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Friday, May 22, 2015

Toptal (Sort of an Interview Request...)

So after fifteen years a major system I wrote is finally shutting down.  If you live in the USA and have an insurance card from a health care provider software I have written has touched your life.  This system has produced enough insurance cards for virtually every human being in the country to have several.

The client, who I shall not name here, got into the business around 2000.

They took delivery of a digital press sold by a client of mine and needed software to run it effectively.  At that time converting a print file in PostScript to something the machine could actually process took a very long time.  So long that it would take a year to rasterize the work that needed to be completed in a single month at year end.

Around that time I had recently created a product called pdfExpress.

pdfExpress was a C++ application that manipulated PDF files as data as opposed to rasterizing them.

At the time I created it a previous version, which was linked to Adobe Acrobat, was all that was available to manipulate files for printing.

One day, while sitting on the couch at home, I realized that the content stream of PDF was actually just well structured data that could be manipulated directly, so long as the rules of PDF were maintained.  Really, PDF is just a programming language, sort of a constrained PostScript.

I had spent about five years writing software to automatically convert programming languages, or more correctly, source code for applications, from one computer language, e.g., Fortran, to other languages, e.g., C.  (The company was called "Lexeme" and founded around 1985.)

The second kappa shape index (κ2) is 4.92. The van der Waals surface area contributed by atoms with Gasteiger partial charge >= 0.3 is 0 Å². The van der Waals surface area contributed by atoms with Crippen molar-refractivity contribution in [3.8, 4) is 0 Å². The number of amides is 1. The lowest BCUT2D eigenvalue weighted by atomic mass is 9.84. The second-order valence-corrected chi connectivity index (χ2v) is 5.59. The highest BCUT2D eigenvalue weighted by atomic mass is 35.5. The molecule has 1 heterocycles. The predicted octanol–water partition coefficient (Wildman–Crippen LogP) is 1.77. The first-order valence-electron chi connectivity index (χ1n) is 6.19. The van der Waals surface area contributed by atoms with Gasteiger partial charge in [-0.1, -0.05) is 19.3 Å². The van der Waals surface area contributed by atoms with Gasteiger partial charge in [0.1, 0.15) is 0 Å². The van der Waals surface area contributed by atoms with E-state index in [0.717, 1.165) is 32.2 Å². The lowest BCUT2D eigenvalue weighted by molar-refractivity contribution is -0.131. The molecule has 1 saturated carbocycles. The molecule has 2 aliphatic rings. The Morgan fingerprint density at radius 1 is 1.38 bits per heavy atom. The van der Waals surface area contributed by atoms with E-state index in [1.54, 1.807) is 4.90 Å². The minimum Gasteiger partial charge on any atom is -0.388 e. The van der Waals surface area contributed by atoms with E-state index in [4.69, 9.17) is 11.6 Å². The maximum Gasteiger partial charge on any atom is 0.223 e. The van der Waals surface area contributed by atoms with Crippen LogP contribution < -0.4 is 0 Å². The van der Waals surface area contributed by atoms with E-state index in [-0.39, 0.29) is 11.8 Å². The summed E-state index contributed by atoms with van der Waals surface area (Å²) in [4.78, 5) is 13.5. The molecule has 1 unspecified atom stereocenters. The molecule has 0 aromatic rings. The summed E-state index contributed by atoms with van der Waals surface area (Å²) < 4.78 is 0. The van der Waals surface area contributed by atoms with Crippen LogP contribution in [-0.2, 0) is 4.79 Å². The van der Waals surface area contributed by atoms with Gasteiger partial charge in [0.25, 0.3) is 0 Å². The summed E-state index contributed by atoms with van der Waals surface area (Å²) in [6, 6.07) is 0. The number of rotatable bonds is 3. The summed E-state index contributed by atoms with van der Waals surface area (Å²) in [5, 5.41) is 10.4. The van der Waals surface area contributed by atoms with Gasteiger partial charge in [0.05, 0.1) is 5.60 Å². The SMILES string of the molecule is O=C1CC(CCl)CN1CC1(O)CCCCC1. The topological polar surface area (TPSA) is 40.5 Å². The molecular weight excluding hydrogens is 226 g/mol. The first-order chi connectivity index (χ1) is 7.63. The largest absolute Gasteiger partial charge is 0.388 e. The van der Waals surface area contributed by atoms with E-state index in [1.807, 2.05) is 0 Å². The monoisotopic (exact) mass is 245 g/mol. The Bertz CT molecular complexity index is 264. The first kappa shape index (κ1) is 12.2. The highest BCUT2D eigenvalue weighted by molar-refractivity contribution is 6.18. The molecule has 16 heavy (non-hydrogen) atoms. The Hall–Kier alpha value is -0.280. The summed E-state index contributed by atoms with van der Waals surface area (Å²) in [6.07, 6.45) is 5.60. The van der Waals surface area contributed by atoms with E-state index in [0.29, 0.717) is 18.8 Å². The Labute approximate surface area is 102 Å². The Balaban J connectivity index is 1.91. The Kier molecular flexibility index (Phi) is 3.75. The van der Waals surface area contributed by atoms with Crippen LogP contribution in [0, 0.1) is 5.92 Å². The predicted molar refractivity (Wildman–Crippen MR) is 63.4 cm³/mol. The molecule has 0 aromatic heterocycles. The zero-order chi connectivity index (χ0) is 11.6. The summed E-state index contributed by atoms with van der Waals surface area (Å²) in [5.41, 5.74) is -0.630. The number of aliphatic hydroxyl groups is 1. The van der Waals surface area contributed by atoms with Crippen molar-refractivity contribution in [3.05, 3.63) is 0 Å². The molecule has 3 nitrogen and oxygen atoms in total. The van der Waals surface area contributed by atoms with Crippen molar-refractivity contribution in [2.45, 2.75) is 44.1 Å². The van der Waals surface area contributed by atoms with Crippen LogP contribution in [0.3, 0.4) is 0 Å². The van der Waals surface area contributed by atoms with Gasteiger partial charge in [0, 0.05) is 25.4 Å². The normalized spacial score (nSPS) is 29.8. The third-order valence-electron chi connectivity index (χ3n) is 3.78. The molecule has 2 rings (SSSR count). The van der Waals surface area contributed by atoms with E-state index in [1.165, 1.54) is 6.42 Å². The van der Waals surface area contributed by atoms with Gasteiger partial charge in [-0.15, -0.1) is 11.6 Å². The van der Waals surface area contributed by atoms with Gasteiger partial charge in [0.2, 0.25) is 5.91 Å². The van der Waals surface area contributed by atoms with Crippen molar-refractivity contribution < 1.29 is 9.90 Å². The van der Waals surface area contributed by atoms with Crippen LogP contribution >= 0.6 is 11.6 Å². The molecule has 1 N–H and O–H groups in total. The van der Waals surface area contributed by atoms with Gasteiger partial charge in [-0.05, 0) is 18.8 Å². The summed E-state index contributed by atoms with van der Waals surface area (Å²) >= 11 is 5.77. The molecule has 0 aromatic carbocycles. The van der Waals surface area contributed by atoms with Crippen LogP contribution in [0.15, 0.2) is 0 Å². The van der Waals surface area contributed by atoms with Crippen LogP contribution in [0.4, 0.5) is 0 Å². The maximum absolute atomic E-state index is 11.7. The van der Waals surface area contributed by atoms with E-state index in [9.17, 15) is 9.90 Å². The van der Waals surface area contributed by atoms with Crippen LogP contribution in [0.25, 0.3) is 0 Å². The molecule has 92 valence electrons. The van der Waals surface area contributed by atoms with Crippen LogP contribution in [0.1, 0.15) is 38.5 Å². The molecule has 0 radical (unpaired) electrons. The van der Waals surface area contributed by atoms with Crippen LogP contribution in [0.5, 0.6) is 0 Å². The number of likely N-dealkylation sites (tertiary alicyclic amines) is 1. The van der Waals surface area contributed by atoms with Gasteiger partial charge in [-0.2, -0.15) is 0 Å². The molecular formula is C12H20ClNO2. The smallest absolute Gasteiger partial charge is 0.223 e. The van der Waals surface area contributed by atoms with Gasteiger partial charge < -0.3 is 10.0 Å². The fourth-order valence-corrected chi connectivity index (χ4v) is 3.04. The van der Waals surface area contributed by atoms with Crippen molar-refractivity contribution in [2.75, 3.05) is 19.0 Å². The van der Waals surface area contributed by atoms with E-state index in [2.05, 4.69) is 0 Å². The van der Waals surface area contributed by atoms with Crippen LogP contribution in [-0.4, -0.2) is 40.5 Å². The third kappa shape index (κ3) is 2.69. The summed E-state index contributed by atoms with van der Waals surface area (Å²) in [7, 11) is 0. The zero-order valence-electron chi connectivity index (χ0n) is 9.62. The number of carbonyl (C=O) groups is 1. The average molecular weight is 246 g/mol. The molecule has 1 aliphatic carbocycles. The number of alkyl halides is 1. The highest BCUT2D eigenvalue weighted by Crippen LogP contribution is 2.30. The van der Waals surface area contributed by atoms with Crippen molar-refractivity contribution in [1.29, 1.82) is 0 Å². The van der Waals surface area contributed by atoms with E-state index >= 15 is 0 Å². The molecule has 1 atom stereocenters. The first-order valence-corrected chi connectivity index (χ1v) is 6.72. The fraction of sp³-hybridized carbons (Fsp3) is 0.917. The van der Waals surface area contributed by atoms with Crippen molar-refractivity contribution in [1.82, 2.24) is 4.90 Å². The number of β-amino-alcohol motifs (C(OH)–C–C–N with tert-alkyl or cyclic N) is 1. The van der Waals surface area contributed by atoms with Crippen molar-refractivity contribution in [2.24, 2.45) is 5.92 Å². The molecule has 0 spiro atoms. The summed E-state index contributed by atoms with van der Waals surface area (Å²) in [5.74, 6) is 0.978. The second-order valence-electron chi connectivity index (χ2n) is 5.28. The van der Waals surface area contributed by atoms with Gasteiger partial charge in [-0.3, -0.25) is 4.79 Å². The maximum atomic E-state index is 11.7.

It struck me that this was doable for PDF (though not PostScript for complicated reasons).  PDF was designed as short hand for PostScript.

I built the initial version of pdfExpress in about two months using a collection of C++ code I had written as well as a lot of new code.

(pdfExpress is the subject of these two patents:

US 6,547,831 - Method of Generating Documents Having Variable Data Fields

US 7,020,837 - Method for the Efficient Compression of Graphic Content in Composite PDF Files)

We needed pdfExpress to perform manipulations for projects like the insurance card system because Acrobat was too slow and licensing issues prevent it from being used as a server.

We set up a test run that normally took about a minute to do with Acrobat (the precursor was an Acrobat plug-in).

I hit "RETURN" and the DOS prompt came back instantly.

My associated and I gasped!

"Shit, something is wrong," he said.

"Yeah, it must have died," I replied.

We poked around and couldn't see a problem.

We tried it again.

Same thing.

My associate said "see if there's an output file."

We did, and there it was, correct!

We knew we had a winner.

In the end the C++ version outperformed Acrobat plug-ins about 1000:1.

So I've spent a long time at this - some 15 years.

In that time pdfExpress has grown to several hundred thousands of lines of C++, split off into sub-applications (like this) and branched out into other things entirely.  In this same time, at least according to Moore's law, the number of transistors in the processor of the computers I use as increased by a factor of about 16,000.

For the last few years I alone have been supporting the insurance card system which continues to emit tens of millions of cards per year.

Unfortunately, though, the printing devices are now too expensive when compared to things like smart phones, i.e., you've seen the GEICO pig showing the cop his insurance card.

So printing is dying and finally, after fifteen years, taking my client with it.  Oh, they'll still be around for a while making credit cards but Apple Pay, phone apps and the like will eat away at that as well.

So that leaves me with nothing major to do on the programming front.

(Yes, I still have other activities to keep me busy but not doing what I was born to do...)

So I found the company called Toptal.

Its a pool of folks who find people like me things to do rather than me trolling around trying to entertain myself on the software front.